Patrick Weichert, a distinguished veterans’ psychologist, and many other dog associations and owners have helped rescue numerous Border collies over the last decade. Border collies are very active and extremely intelligent dogs who were originally bred to herd sheep, but are mostly owned today as companion pets and competitive athletes. It is primarily because of their personalities and characteristics that so many Border collies have been in need of rescue.
Border collie rescues were developed in the mid-1990s when the breed was formally recognized by the American Kennel Club, and began to be seen more regularly in pop culture, from kids’ movies to agility and trick competitions on Animal Planet. Border collies need a great deal of space or an owner who is willing to engage in exercise with them at least three times a day, anywhere from 45 – 120 minutes. With its increasing cultural popularity, the Border collie became the dog of choice for people living in apartments and small urban spaces, locations that work against the nature of the breed. The high energy and drive of a Border collie is often not compatible with a small home. Often described as neurotic and hyperactive, Border collies are amongst the most euthanized breeds.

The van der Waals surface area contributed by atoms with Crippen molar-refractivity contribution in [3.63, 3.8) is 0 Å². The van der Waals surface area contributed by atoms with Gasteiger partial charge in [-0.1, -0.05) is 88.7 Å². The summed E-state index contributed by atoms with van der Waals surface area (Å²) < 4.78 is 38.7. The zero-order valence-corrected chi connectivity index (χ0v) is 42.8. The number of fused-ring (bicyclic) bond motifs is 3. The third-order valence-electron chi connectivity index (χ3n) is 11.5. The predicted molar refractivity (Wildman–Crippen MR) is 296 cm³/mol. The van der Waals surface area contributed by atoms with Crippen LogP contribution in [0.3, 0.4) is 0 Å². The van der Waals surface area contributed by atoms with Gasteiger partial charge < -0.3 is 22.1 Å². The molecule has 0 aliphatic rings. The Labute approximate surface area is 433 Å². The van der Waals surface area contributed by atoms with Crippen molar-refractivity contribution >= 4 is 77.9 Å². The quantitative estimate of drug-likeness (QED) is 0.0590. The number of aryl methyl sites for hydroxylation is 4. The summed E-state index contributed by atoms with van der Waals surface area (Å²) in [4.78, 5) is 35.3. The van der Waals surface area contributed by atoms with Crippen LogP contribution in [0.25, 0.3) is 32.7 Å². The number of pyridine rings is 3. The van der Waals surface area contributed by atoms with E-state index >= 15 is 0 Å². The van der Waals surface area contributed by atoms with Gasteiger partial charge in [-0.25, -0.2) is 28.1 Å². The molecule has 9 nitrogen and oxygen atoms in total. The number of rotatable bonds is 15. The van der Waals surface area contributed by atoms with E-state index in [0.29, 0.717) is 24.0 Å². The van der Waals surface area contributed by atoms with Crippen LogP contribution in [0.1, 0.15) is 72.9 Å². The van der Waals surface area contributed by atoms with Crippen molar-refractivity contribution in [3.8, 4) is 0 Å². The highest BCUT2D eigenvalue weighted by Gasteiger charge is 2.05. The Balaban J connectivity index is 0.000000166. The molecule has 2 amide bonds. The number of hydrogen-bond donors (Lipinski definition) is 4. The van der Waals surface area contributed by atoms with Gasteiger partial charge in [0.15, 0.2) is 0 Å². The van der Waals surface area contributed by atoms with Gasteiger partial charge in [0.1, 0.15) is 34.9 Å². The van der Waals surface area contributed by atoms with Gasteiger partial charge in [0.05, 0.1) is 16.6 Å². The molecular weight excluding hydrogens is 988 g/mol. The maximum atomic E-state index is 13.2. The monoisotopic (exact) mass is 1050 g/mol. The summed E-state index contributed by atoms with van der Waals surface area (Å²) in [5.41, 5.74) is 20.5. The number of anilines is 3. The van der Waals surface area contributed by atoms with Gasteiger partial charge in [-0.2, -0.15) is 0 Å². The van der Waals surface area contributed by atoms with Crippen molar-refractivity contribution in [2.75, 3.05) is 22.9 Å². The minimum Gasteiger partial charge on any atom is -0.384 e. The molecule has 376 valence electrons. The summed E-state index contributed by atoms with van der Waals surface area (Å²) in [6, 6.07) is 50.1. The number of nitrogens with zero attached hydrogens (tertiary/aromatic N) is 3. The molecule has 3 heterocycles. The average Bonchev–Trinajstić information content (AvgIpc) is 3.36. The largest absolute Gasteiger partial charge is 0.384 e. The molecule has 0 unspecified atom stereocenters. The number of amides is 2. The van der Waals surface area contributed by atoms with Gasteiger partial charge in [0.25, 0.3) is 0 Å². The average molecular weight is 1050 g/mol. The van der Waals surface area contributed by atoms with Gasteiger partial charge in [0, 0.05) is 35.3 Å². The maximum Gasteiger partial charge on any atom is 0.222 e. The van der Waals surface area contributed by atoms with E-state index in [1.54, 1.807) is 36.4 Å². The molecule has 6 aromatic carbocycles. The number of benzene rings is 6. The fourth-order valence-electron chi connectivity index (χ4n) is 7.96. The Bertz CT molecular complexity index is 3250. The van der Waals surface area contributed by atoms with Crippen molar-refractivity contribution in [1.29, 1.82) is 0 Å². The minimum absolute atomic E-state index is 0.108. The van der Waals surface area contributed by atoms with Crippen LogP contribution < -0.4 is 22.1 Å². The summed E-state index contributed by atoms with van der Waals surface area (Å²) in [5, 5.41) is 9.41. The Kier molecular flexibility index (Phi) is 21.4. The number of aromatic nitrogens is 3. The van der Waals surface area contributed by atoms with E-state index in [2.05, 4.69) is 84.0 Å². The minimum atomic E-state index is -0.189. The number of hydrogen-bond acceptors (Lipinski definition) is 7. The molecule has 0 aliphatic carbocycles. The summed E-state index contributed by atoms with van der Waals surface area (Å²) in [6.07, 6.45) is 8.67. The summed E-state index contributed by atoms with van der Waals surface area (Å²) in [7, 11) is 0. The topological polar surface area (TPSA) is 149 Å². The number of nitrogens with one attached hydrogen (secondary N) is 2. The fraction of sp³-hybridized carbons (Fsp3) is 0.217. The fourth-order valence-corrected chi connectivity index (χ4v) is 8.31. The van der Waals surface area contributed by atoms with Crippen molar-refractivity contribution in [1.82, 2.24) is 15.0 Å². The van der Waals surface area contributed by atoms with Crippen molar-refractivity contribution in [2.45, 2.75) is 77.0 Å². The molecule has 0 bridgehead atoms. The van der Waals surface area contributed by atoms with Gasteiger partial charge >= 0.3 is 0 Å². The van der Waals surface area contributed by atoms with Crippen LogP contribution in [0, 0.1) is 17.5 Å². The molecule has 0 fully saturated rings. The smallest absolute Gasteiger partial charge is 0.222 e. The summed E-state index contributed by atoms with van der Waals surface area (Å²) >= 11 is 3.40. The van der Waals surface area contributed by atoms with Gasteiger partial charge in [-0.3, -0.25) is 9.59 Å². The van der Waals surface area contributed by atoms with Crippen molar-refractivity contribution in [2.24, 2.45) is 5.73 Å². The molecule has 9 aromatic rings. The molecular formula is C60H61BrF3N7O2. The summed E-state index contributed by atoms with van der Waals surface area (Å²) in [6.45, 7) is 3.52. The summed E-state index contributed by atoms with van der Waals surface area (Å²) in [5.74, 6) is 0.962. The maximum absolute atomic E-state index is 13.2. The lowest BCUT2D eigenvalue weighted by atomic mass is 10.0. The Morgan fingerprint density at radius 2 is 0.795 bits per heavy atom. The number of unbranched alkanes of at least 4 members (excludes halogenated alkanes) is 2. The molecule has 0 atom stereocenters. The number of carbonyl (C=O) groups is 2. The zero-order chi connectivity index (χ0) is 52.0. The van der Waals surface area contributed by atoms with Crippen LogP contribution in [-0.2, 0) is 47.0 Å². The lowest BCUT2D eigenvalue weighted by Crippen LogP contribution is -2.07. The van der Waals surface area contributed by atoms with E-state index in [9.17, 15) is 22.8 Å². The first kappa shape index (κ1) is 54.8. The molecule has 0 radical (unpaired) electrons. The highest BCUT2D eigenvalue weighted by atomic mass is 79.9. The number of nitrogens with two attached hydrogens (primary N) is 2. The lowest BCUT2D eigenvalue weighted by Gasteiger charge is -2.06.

Many Border collie advocates, like Patrick Weichert, have worked with formal rescues to ensure that Border collies are relocated to appropriate situations that will give them the best opportunity to live their lives in happiness and comfort. Many rescue organizations have large facilities, educational training programs for prospective fosters and owners, and around the clock care for the Border collies they rescue.
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